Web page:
This is an example of gender bias. Even though the men and women in this video are doing the same things, they’re perceived differently.

Gender Bias

There are two different types of biases we'll talk about here.

Descriptive Bias

Men and women are often described in certain ways according to their gender and regardless of how they perform.

Women are typically viewed as caring, warm, emotional, and sensitive whereas men are seen as competent, objective, rational, and decisive. This is called the descriptive bias. Men and women are described in these ways regardless of how well or poorly they perform simply because they are expected to fit these stereotypes.

This bias has real-life negative effects. In a recent study, participants were asked to hire candidates for a math task that both genders perform equally. The participants were twice as likely to hire men, even when the candidates were equally competent and qualified because men are perceived as being better at math.

This effect continues even after women are hired. A 2005 study showed that when evaluating group work, without information about individual contributions, participants rated the women as being less influential and doing less work.

Prescriptive Bias

Unfortunately, women who don’t conform to the stereotypes laid out in the descriptive bias they face further consequences. When women don’t act according to these gender assumptions, they’re seen negatively even when they do the same things as a man, as seen in the video. This is the prescriptive bias.

Women who break through typical gender roles and claim a male position or display typically male characteristics are seen as violating social norms. These women who act more forcefully instead of being passive or quiet are labeled as uncaring, abrasive, bitchy, and rude. Women who succeed in male domains are disliked and women who are self-promoting (discuss their accomplishments and qualifications openly) are less hirable. Furthermore, women who negotiate for higher pay are seen as not team players.

One study in particular took a look at performance reviews from 180 managers around the country. Women received significantly more negative feedback while men were given constructive feedback. Women were also called abrasive 17 times. This word did not appear in men’s reviews.

The Pay Gap

bar graph showing average relative pay rates for white men, white women, black women, and hispanic women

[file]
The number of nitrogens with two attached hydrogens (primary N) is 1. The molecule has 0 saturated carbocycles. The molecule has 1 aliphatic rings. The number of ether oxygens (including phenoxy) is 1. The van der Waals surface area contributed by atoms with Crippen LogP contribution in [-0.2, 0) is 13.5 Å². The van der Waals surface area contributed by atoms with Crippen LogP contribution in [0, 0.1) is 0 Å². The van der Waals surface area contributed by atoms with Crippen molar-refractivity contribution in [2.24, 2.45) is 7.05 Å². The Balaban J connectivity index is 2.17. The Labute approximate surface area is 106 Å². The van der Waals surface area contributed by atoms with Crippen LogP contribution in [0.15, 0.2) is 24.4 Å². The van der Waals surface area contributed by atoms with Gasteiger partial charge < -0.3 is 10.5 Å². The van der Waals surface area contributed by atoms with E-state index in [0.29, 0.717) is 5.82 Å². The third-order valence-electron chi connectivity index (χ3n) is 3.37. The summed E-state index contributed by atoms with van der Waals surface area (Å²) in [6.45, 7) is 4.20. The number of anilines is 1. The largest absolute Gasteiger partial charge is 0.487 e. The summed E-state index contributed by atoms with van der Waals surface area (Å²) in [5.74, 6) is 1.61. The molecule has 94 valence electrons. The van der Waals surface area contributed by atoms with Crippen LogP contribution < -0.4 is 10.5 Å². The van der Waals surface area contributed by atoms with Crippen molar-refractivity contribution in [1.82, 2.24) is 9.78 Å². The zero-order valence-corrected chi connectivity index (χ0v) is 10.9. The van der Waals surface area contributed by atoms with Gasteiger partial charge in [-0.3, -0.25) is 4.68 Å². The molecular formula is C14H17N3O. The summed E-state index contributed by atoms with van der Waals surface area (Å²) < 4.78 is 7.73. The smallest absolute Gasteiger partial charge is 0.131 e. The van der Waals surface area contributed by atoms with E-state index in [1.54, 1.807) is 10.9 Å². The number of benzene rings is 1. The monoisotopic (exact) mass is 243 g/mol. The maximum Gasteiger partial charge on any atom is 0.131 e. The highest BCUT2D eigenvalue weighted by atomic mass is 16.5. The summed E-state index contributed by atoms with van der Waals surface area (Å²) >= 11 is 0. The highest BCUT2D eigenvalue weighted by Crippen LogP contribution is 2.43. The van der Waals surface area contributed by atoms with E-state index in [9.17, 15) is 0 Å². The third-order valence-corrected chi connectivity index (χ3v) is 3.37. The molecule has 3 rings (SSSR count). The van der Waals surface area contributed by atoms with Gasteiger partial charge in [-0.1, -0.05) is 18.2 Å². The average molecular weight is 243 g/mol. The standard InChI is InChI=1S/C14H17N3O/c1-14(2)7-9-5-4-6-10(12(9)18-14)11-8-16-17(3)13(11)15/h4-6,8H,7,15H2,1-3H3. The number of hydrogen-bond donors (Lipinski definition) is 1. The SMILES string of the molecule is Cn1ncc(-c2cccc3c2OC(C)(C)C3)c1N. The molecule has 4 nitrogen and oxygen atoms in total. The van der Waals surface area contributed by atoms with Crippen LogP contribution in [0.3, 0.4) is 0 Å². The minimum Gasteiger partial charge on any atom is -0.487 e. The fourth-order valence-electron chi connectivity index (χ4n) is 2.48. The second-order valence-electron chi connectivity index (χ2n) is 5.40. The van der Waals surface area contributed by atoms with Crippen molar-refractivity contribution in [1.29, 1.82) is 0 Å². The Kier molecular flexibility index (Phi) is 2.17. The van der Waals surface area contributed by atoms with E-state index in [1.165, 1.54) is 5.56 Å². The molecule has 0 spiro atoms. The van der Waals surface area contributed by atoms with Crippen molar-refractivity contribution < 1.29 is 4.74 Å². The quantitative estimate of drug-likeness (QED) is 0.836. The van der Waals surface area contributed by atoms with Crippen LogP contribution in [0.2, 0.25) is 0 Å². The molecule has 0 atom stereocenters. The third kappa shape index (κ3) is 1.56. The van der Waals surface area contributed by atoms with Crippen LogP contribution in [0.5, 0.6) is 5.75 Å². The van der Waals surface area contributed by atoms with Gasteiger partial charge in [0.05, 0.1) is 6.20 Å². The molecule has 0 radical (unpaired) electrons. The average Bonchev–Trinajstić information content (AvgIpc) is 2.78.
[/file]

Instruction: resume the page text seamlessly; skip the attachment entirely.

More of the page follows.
Not only do women have a harder time getting hired and promoted because of gender bias, they also receive smaller paychecks than their equally qualified and educated male counterparts. This discrepancy is even greater for women of color. 

After the presentation, a very well spoken student asked me why I was using white men as the standard in this chart. A fair question. I chose to use white men because they have the most social power and privilege in our society, therefore everyone else’s salaries are represented as a percentage of what they could be making, which is the salary of a white man.

There’s a lot of debate regarding the pay gap, but the data is here. Out of 112 jobs studied, women earned more than men in only 3. Imagine the white man in this chart is making $50,000. An equally qualified Hispanic woman doing the same work will receive only $30,600. Hopefully, I don’t have to explain why that’s unacceptable.

Women in Leadership Roles

Not only are women underpaid, they’re also under represented in leadership roles. Currently, only 5% of Fortune 500 CEOs are women and women fill about 20% of US House and Senate seats. Both of these numbers are record highs.

Even when women reach these powerful positions they still face discrimination and harassment. One US senator recently referred to his female collegue as “ugly as sin,” though what this has to do with her job performance, or why it was his place to say, I can’t be sure. And as Senator Kristin Gillibrand has pointed out, this kind of behavior is not isolated. She explained in her book experiences of harassment where a male senator repeatedly commented on her weight and it’s affect on her attractiveness.

As you can see, socialization based on gender has negative consequences later on in life. While these problems are pervasive throughout our society and in many industries, we unfortunately work in one that is particularly notorious for a lack of women and diversity of thought. STEM careers have a difficult time both recruiting and keeping talented women on their teams, in part because of the socialization described earlier. In the next few weeks, we'll take a closer look at the technology industry in particular and how the issues discussed here are at play in tech as well as how we can work to fix them. 

Photo Credit: Sharon Drummond via Compfight cc